QED: Preserving *all* attributes of a property is the only consistent
    way. However, preserving its value is not.

    I do not think that there is a problem together with the typed
    properties, nullability, and unset simply because the property is not
    explicitly assigned null by unset, it is being undefined.

    I think internally null is actually assigned and it's not IS_UNDEF,
    right? However, from a userland perspective it is definitely not defined
    anymore and access should (as it does) result in an error (in our case
    E_INFO) plus null is being returned but only because undefined does not
    exist in PHP userland.

    I did not read up on all the history yet but I am on it ...

    --
    Richard "Fleshgrinder" Fussenegger
  • Benoit Schildknecht at May 25, 2016 at 8:23 pm
    Le Wed, 25 May 2016 21:40:28 +0200, Fleshgrinder a
    écrit:
    and unset simply because the property is not
    explicitly assigned null by unset, it is being undefined.

    Because null !== undefined. That's why you get an error after an
    unset($this->var), and you don't get one after $this->var = null; . "$var
    = null;" and "unset($var)" are totally different, it has been like that
    for years. If you want to change this behavior, propose an RFC, and make
    it approve. But meanwhile, you'll have to keep this in mind : "null" is a
    value. While "unset" does not affect a value, it deletes the variable, it
    deletes any references of the variable it targets, the variable doesn't
    exist anymore. With unset, the variable is dead. With null, it has
    amnesia. I can't find any better analogy.
  • Fleshgrinder at May 25, 2016 at 8:26 pm

    On 5/25/2016 10:23 PM, Benoit Schildknecht wrote:
    Le Wed, 25 May 2016 21:40:28 +0200, Fleshgrinder <php@fleshgrinder.com>
    a écrit:
    and unset simply because the property is not
    explicitly assigned null by unset, it is being undefined.

    Because null !== undefined. That's why you get an error after an
    unset($this->var), and you don't get one after $this->var = null; .
    "$var = null;" and "unset($var)" are totally different, it has been like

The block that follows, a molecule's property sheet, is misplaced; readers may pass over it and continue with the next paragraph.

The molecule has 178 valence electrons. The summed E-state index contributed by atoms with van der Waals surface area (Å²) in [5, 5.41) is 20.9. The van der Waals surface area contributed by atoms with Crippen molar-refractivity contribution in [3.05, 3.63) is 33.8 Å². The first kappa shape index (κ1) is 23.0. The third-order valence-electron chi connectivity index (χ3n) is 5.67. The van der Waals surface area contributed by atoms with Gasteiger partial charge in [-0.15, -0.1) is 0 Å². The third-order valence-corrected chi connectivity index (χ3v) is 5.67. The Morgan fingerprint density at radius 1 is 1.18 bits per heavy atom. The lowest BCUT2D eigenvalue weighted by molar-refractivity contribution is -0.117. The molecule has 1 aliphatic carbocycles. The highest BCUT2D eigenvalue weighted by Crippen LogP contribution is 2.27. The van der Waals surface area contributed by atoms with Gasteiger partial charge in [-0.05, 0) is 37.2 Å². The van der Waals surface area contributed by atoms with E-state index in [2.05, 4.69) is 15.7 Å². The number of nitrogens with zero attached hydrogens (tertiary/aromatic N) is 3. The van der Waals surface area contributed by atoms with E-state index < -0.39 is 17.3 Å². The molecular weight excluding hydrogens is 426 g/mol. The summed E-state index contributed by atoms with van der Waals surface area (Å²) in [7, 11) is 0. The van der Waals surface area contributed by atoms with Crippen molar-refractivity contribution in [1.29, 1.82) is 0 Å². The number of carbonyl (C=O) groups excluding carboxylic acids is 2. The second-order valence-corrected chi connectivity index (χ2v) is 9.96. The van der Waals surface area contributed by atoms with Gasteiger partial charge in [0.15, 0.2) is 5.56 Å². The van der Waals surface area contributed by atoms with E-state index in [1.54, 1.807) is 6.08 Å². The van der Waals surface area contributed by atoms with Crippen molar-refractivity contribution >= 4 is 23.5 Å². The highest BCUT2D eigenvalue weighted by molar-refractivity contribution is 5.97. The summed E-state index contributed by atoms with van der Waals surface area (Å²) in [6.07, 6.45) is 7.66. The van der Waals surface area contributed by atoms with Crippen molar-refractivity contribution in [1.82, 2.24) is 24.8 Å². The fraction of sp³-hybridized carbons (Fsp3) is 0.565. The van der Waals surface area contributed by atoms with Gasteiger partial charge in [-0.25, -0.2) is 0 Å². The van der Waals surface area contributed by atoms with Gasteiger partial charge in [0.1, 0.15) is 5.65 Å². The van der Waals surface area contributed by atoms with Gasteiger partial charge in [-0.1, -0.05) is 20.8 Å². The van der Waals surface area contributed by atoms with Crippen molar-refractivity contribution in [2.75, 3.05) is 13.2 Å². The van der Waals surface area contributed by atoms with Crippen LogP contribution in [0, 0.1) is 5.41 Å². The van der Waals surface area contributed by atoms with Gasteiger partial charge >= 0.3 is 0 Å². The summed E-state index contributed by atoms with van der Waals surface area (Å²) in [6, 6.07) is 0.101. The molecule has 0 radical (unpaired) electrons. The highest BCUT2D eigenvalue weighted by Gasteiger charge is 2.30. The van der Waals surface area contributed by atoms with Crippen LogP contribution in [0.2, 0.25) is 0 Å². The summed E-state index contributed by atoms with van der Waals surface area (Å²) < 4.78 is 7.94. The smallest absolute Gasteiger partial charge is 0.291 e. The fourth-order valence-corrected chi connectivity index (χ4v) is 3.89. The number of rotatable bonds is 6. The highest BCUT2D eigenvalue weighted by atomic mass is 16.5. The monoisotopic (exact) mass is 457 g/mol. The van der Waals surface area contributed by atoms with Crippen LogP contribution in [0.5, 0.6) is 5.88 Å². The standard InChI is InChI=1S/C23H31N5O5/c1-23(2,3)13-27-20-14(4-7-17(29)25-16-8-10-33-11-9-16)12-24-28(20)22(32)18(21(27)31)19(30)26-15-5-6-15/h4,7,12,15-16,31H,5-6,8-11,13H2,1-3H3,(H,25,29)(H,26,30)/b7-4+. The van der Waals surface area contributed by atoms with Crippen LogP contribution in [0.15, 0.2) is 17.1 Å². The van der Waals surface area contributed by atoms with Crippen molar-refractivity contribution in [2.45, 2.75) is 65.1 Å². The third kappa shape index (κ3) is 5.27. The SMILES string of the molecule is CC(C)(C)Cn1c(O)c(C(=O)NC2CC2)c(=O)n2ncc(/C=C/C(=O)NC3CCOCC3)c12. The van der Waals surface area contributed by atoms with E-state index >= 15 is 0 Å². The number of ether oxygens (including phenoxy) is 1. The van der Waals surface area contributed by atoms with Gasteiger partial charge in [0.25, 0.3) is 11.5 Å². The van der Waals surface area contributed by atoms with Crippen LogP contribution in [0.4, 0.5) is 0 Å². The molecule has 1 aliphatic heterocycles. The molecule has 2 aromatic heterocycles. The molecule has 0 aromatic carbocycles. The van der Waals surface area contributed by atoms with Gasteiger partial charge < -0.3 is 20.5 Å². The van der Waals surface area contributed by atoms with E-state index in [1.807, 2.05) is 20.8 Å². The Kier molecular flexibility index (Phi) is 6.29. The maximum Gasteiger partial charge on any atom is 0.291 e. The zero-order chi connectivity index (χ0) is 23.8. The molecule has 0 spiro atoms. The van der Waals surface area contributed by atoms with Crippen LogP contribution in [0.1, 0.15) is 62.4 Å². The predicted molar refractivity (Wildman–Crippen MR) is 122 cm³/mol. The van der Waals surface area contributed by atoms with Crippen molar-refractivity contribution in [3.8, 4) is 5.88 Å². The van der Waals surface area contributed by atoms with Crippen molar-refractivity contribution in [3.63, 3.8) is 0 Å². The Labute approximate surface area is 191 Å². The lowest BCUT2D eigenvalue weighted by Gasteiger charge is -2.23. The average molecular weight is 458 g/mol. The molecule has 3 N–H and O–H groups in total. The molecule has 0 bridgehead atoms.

that for years. If you want to change this behavior, propose an RFC, and
    make it approve. But meanwhile, you'll have to keep this in mind :
    "null" is a value. While "unset" does not affect a value, it deletes the
    variable, it deletes any references of the variable it targets, the
    variable doesn't exist anymore. With unset, the variable is dead. With
    null, it has amnesia. I can't find any better analogy.
    Which is exactly what I wrote and think is correct. ;)

    --
    Richard "Fleshgrinder" Fussenegger
  • Lester Caine at May 25, 2016 at 8:27 pm

    On 25/05/16 20:40, Fleshgrinder wrote:
    In other words, unset is not really unset already!

    QED: Preserving *all* attributes of a property is the only consistent
    way. However, preserving its value is not.

    I do not think that there is a problem together with the typed
    properties, nullability, and unset simply because the property is not
    explicitly assigned null by unset, it is being undefined.
    Am I missing something here? If I have any variable defined, it has a
    current state which may or may not include a value. If I 'unset' that
    variable then it's 'object' is simply removed from the list of
    variables, so creating a new variable which happens to have the same
    name is totally unrelated.

    I would still prefer that all this gloss being added to a sub set of
    variables was addressing the whole problem, but a variable is always a
    name and a value which may or may not be set along with a 'now' few more
    attributes to constrain what that value is restricted to contain.

    unset simply removes that name and content from the list and leaving any
    'trail' which prevents creating a totally clean use of the same name is
    simply wrong?

    --
    Lester Caine - G8HFL
    -----------------------------
    Contact - http://lsces.co.uk/wiki/?page=contact
    L.S.Caine Electronic Services - http://lsces.co.uk